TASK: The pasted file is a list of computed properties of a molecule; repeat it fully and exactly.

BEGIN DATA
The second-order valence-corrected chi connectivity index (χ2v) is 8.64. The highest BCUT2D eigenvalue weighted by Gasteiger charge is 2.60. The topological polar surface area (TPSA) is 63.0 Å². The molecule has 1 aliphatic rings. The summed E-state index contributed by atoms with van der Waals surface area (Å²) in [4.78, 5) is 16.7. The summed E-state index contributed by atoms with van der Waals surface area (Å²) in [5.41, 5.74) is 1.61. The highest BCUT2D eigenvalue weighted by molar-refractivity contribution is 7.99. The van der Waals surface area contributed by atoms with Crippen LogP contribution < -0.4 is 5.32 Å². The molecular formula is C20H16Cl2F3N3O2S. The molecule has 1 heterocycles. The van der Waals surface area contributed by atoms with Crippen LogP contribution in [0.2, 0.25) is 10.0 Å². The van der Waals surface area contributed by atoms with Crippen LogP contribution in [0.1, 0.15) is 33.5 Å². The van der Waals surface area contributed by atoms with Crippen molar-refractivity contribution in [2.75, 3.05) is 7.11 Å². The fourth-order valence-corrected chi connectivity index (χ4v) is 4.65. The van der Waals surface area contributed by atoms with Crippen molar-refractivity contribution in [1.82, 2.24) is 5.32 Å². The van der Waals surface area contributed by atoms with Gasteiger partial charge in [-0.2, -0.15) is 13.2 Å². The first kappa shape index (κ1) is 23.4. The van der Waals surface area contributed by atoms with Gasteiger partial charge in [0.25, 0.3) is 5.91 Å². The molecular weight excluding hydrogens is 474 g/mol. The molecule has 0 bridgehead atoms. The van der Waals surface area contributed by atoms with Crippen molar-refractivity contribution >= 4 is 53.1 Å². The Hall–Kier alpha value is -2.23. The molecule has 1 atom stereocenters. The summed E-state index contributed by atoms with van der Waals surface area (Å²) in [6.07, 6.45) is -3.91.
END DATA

The second-order valence-corrected chi connectivity index (χ2v) is 8.64. The highest BCUT2D eigenvalue weighted by Gasteiger charge is 2.60. The topological polar surface area (TPSA) is 63.0 Å². The molecule has 1 aliphatic rings. The summed E-state index contributed by atoms with van der Waals surface area (Å²) in [4.78, 5) is 16.7. The summed E-state index contributed by atoms with van der Waals surface area (Å²) in [5.41, 5.74) is 1.61. The highest BCUT2D eigenvalue weighted by molar-refractivity contribution is 7.99. The van der Waals surface area contributed by atoms with Crippen LogP contribution < -0.4 is 5.32 Å². The molecular formula is C20H16Cl2F3N3O2S. The molecule has 1 heterocycles. The van der Waals surface area contributed by atoms with Crippen LogP contribution in [0.2, 0.25) is 10.0 Å². The van der Waals surface area contributed by atoms with Crippen LogP contribution in [0.1, 0.15) is 33.5 Å². The van der Waals surface area contributed by atoms with Crippen molar-refractivity contribution in [2.75, 3.05) is 7.11 Å². The fourth-order valence-corrected chi connectivity index (χ4v) is 4.65. The van der Waals surface area contributed by atoms with Crippen molar-refractivity contribution in [1.82, 2.24) is 5.32 Å². The van der Waals surface area contributed by atoms with Gasteiger partial charge in [-0.2, -0.15) is 13.2 Å². The first kappa shape index (κ1) is 23.4. The van der Waals surface area contributed by atoms with Gasteiger partial charge in [0.25, 0.3) is 5.91 Å². The molecular weight excluding hydrogens is 474 g/mol. The molecule has 0 bridgehead atoms. The van der Waals surface area contributed by atoms with Crippen molar-refractivity contribution >= 4 is 53.1 Å². The Hall–Kier alpha value is -2.23. The molecule has 1 atom stereocenters. The summed E-state index contributed by atoms with van der Waals surface area (Å²) in [6.07, 6.45) is -3.91.